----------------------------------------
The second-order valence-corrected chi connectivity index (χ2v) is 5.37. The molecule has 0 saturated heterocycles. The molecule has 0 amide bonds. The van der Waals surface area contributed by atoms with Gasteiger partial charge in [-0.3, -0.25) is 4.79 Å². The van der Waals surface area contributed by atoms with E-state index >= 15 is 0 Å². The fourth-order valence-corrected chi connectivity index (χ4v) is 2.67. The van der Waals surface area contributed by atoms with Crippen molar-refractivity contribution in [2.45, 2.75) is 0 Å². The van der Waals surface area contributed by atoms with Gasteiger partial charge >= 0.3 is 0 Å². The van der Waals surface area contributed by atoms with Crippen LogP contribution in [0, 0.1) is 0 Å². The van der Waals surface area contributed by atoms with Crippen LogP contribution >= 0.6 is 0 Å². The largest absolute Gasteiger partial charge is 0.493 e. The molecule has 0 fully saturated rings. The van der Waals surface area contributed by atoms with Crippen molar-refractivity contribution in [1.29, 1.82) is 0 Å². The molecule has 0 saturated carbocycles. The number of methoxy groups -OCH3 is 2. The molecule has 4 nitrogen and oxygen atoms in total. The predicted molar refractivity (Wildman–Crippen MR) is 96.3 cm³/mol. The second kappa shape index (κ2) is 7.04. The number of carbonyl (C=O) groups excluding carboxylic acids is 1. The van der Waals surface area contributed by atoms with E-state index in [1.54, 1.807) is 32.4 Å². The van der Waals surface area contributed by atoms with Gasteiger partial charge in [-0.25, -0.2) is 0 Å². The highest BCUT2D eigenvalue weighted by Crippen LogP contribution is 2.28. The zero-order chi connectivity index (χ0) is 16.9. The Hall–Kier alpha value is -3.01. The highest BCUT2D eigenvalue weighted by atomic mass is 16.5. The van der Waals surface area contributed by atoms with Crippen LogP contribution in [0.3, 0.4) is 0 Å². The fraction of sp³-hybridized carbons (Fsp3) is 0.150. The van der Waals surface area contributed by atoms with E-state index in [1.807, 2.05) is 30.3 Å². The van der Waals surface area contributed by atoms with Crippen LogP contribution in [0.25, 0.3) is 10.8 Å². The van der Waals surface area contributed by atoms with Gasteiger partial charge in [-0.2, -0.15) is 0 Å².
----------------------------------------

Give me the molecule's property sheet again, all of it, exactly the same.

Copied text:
The second-order valence-corrected chi connectivity index (χ2v) is 5.37. The molecule has 0 saturated heterocycles. The molecule has 0 amide bonds. The van der Waals surface area contributed by atoms with Gasteiger partial charge in [-0.3, -0.25) is 4.79 Å². The van der Waals surface area contributed by atoms with E-state index >= 15 is 0 Å². The fourth-order valence-corrected chi connectivity index (χ4v) is 2.67. The van der Waals surface area contributed by atoms with Crippen molar-refractivity contribution in [2.45, 2.75) is 0 Å². The van der Waals surface area contributed by atoms with Gasteiger partial charge >= 0.3 is 0 Å². The van der Waals surface area contributed by atoms with Crippen LogP contribution in [0, 0.1) is 0 Å². The van der Waals surface area contributed by atoms with Crippen LogP contribution >= 0.6 is 0 Å². The largest absolute Gasteiger partial charge is 0.493 e. The molecule has 0 fully saturated rings. The van der Waals surface area contributed by atoms with Crippen molar-refractivity contribution in [1.29, 1.82) is 0 Å². The molecule has 0 saturated carbocycles. The number of methoxy groups -OCH3 is 2. The molecule has 4 nitrogen and oxygen atoms in total. The predicted molar refractivity (Wildman–Crippen MR) is 96.3 cm³/mol. The second kappa shape index (κ2) is 7.04. The number of carbonyl (C=O) groups excluding carboxylic acids is 1. The van der Waals surface area contributed by atoms with E-state index in [1.54, 1.807) is 32.4 Å². The van der Waals surface area contributed by atoms with Gasteiger partial charge in [-0.25, -0.2) is 0 Å². The highest BCUT2D eigenvalue weighted by Crippen LogP contribution is 2.28. The zero-order chi connectivity index (χ0) is 16.9. The Hall–Kier alpha value is -3.01. The highest BCUT2D eigenvalue weighted by atomic mass is 16.5. The van der Waals surface area contributed by atoms with Crippen LogP contribution in [0.3, 0.4) is 0 Å². The fraction of sp³-hybridized carbons (Fsp3) is 0.150. The van der Waals surface area contributed by atoms with E-state index in [1.807, 2.05) is 30.3 Å². The van der Waals surface area contributed by atoms with Crippen LogP contribution in [0.25, 0.3) is 10.8 Å². The van der Waals surface area contributed by atoms with Gasteiger partial charge in [-0.2, -0.15) is 0 Å².